Novel Stages

 Posted by at 15:50  Add comments
Sep 022011

I’ve written a great deal about writing my novel and my future aspirations, but it seemed like it might be a good idea for me to write down exactly what stages I see as being part of this long process. A great deal of my thinking on this has changed over the last couple of years, so it’s not necessarily representative of the process that the current novel took, but rather what I plan to do in the future.

  1. Idea(s). For the current novel, this started as “take a bunch of fantasy character tropes and invert them.
  2. Key character concepts (protagonist, antagonist, primary supporting characters, etc.). Flowing naturally from the idea, this involved cooking up the character tropes I wanted to play with/invert. The normally barbarous character became a well-spoken diplomat. The normally high-minded, aloof nature character became the industrial, rambunctious character. So on and so forth.
  3. Core story pitch. This is the cliche (but useful) “When (something) happens, (protagonist) (reacts). However, will (protagonist) succeed when (antagonist) (provides opposition)?” It helps focus the key contention of the story.1
  4. Outline story arc. This can take a couple of forms. In general, it should just be figuring out story beats and progression from start to middle to end. In the case of the current novel, the “outline” was the first draft. I didn’t know where the story would go when I put these characters together, and it took actually writing a short novel to figure it out. The second draft has really been me going back and writing the story again, revising it based on where I ended up.
  5. Write first draft. This is the draft that happens in a mad dash. Get something down, as fast as possible, without any attention to quality. Get the story written. Adjust the outline as needed, but get it done.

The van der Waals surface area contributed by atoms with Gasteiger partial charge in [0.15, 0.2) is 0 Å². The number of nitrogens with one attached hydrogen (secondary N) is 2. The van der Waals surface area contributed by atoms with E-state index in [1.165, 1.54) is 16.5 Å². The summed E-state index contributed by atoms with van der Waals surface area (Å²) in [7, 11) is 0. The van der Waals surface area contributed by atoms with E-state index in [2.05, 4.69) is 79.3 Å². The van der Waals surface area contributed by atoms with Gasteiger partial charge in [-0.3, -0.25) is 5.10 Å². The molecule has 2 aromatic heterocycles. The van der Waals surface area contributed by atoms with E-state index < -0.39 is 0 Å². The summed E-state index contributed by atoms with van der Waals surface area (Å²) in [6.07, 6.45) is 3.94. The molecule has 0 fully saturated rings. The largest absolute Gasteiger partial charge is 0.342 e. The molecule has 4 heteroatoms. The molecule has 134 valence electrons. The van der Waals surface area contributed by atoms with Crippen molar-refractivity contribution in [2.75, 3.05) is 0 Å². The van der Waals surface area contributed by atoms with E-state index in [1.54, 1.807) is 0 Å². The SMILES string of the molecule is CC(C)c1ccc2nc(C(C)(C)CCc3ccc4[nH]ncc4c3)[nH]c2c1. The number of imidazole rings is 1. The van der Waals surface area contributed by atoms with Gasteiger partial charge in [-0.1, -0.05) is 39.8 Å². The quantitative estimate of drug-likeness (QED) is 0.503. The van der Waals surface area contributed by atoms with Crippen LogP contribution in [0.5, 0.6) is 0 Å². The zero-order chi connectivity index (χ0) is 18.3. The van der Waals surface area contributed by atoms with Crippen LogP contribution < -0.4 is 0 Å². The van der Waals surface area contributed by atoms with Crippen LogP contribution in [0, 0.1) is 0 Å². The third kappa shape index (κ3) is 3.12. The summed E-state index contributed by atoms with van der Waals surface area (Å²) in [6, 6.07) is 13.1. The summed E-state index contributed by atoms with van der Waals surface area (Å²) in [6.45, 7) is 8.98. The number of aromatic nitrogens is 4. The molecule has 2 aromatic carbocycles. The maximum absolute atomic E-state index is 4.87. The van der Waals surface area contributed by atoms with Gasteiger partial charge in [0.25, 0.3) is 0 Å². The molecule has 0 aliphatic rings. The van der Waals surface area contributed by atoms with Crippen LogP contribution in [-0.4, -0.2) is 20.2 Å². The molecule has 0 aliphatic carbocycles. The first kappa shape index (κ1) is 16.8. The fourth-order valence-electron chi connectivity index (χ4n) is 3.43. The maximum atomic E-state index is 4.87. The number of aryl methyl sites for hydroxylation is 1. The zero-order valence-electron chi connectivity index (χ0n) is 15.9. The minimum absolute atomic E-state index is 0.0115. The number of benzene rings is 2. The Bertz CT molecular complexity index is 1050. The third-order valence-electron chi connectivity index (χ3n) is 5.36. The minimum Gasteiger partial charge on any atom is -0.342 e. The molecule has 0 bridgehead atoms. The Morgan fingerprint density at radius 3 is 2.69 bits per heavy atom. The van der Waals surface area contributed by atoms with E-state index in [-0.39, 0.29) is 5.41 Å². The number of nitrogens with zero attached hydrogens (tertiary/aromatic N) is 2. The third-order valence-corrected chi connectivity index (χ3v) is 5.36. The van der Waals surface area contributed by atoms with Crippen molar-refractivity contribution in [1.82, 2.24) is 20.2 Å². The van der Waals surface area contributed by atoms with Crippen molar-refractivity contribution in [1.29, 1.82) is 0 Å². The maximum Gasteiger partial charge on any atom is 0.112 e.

6. Let it sit. I very much agree with Stephen King when he advises letting a newly completed manuscript lie fallow for at least a month.
  7. Review the draft and identify points requiring research. Some authors come up with their idea, research it, then write their story. I don’t think that approach works for me. I’d rather write the story and then adjust it based on research. This includes distances and timetables, which is something I’ve been trying to make sense of for the current novel.
  8. Write draft two. This is a more polished draft, incorporating all the things learned and rethought thus far. This is where the current novel is now.
  9. Alpha readers! The novel being in a form I’m no longer ashamed of, it’s time to show it to a trusted few to gather the harshest criticism possible. With luck, it will also include some praise, but the main objective is to look at all of the flaws that I can’t see because of how close I am to it.
  10. Alpha revision. Take all of the feedback and fix the damn thing. This isn’t quite as thorough a re-write as the second draft, but it’s not small, either.
  11. Beta readers! Roll the novel back out to people for review. Same as the previous “give to readers” step.
  12. Beta revision. Same as alpha revision, though hopefully with fewer changes. This iteration is also the one that involves line editing, polishing individual sentences and paragraphs until they have maximum impact and quality.
  13. Publish. The uncharted waters…Right now, my plan is to put things up on the Kindle store and see what happens. There remains a part of me that wants to try to get a print publisher, too (and an agent…), but this is the current plan.

So there you are. That’s my personal process when it comes to writing a novel. Probably subject to future revision.

  1. Nicked this idea from Jim Butcher. []

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